HAITI, A CAUTIONARY TALE OF CONSCIENCE
Headlines of human tragedy bring out the refocusing of our priorities.
With the onslaught of media coverage of the earthquake there was little doubt as to where I felt I belonged.
I often hear people speak of giving back and when I do, I feel on some level offended. I have always felt, being a physician was a gift, and being allowed entry into the most intimate parts of others’ lives was a privilege with its own rewards. When a magnitude 7.0 earthquake struck southern Haiti on Tuesday, January 12, serving there was not a matter of giving back for me. In that moment I felt I belonged there.
Still , when medical students at Touro asked me what they could do to help I cautioned them to be prudent and not to get on a plane and go to the center of the storm. I told them perhaps the hardest thing I had to say to any student of the healing arts. I implored them to focus on their skill; to hold onto the emotion, and place it in a cherished savings account. After decades of work in developing countries, I had learned that wanting to do good is just not good enough.
After my lecture I went home and again set to work to find the venue for my skills and needs.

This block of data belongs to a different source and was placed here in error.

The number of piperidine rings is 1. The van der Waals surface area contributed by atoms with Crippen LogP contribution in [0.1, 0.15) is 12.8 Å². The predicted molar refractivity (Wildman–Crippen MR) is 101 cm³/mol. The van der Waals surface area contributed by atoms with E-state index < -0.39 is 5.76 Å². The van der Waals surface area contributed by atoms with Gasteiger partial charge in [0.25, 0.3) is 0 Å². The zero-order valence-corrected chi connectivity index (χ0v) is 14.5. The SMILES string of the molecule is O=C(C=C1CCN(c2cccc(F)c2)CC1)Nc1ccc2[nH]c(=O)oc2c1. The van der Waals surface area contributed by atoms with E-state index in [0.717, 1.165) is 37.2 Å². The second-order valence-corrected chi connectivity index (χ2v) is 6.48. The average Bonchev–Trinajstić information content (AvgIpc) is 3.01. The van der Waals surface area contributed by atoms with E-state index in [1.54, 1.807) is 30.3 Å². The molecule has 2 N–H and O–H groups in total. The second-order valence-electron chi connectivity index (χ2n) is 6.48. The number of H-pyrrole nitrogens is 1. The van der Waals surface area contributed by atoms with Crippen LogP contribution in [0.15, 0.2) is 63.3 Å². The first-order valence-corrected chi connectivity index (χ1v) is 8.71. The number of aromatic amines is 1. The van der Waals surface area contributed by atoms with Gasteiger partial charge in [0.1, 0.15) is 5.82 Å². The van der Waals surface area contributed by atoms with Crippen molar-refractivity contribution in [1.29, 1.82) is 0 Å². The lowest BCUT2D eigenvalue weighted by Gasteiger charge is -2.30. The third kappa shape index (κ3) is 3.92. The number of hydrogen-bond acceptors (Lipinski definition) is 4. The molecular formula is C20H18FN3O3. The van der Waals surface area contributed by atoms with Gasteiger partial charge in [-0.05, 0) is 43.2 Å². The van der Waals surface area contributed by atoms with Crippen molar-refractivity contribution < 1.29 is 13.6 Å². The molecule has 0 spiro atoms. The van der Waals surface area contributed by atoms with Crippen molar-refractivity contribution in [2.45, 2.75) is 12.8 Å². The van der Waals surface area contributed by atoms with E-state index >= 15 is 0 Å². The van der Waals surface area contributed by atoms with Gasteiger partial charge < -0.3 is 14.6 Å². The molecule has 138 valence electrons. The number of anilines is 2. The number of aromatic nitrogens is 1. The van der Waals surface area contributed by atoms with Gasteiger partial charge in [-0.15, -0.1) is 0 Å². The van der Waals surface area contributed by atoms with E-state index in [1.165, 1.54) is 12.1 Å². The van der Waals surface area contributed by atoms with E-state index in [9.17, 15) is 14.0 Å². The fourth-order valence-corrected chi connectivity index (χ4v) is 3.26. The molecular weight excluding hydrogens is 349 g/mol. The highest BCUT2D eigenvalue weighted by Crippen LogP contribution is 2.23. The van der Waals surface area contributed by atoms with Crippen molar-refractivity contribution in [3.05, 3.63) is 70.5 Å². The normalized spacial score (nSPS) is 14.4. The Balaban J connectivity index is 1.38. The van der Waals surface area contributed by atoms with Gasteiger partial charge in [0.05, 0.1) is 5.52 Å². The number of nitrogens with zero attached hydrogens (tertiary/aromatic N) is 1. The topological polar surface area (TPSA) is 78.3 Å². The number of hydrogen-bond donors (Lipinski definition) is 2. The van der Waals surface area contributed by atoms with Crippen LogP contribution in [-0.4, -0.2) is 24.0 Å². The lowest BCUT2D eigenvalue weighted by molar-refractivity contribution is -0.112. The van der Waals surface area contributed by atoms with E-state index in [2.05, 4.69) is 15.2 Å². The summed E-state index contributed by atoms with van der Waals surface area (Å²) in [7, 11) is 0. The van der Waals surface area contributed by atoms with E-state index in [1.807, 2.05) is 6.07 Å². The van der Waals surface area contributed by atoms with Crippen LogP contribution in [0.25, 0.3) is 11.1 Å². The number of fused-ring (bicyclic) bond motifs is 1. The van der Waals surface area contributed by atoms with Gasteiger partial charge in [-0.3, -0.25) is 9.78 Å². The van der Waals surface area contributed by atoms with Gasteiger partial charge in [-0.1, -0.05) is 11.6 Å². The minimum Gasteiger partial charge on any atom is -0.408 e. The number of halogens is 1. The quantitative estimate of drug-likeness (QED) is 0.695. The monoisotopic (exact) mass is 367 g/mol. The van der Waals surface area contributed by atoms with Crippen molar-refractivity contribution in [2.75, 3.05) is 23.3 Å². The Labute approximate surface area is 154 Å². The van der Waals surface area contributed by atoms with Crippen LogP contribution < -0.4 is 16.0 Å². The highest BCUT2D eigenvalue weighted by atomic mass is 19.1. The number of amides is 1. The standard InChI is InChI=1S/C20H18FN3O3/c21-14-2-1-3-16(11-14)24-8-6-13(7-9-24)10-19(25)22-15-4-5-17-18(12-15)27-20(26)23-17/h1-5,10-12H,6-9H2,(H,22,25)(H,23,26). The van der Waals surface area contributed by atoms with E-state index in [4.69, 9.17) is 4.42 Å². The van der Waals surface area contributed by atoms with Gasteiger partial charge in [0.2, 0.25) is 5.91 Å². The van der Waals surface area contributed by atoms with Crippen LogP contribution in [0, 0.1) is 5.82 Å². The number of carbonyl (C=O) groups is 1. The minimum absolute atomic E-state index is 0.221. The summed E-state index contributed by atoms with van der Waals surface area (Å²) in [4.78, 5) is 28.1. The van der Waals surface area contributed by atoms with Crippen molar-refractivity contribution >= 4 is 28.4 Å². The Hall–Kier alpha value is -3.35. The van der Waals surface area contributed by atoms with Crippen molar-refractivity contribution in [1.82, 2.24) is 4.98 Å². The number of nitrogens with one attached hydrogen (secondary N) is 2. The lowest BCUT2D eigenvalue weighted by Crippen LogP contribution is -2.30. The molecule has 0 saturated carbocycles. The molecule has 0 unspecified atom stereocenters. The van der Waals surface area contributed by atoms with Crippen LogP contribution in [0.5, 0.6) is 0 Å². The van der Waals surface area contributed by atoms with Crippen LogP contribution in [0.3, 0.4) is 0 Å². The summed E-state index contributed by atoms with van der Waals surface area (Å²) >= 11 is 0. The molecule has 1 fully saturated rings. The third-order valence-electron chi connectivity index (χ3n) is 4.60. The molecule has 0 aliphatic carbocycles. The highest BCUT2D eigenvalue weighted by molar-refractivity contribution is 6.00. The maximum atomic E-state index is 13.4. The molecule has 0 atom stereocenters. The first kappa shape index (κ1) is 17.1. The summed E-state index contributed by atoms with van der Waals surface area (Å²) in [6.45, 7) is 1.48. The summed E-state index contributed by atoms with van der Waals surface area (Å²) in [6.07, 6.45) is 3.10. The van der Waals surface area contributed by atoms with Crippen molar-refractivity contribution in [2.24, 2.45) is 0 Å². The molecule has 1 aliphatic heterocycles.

I made numerous calls to a friend in the Clinton foundation and several to a close friend and patient Jeanette Williams, the widow of a former US Senator. Through her introduction I received a call from Mike McCurry, Bill Clinton’s former spokesperson. Both he and our friend at the Clinton Foundation had given me the same name to contact and after a call to President Clinton’s undersecretary for Haiti I received an email from an organization called Association of Haitian Physicians Abroad (AMHE), asking for my “credentials”. I sent them all of my data with little hopes of response. To my surprise, I received a call the next day informing me on a Thursday afternoon that I had been selected to go on standby for a flight Saturday morning. They informed me that I was to bring enough food and water for a week and to be at Kennedy Airport at six am. They said that they would confirm my status at nine pm Friday night before the flight and that there would be a group call at that time. As someone who has planned medical trips to emerging countries before, I was incredulous about the situation and my wife was even less than enthusiastic. Serendipitously, while lecturing to the vascular surgery department at Robert Wood Johnson University Hospital Thursday night I came upon an old friend Paul Hasar M.D. When I told him of my plan, fully expecting him to echo a dubious sentiment, he surprised me. He had made plans for a long awaited vacation to the Bahamas but told me he was more than willing to cancel his plans on the spot to join me in Port-au-Prince. It was in this moment I realized that I was about to embark upon a trip of consequence.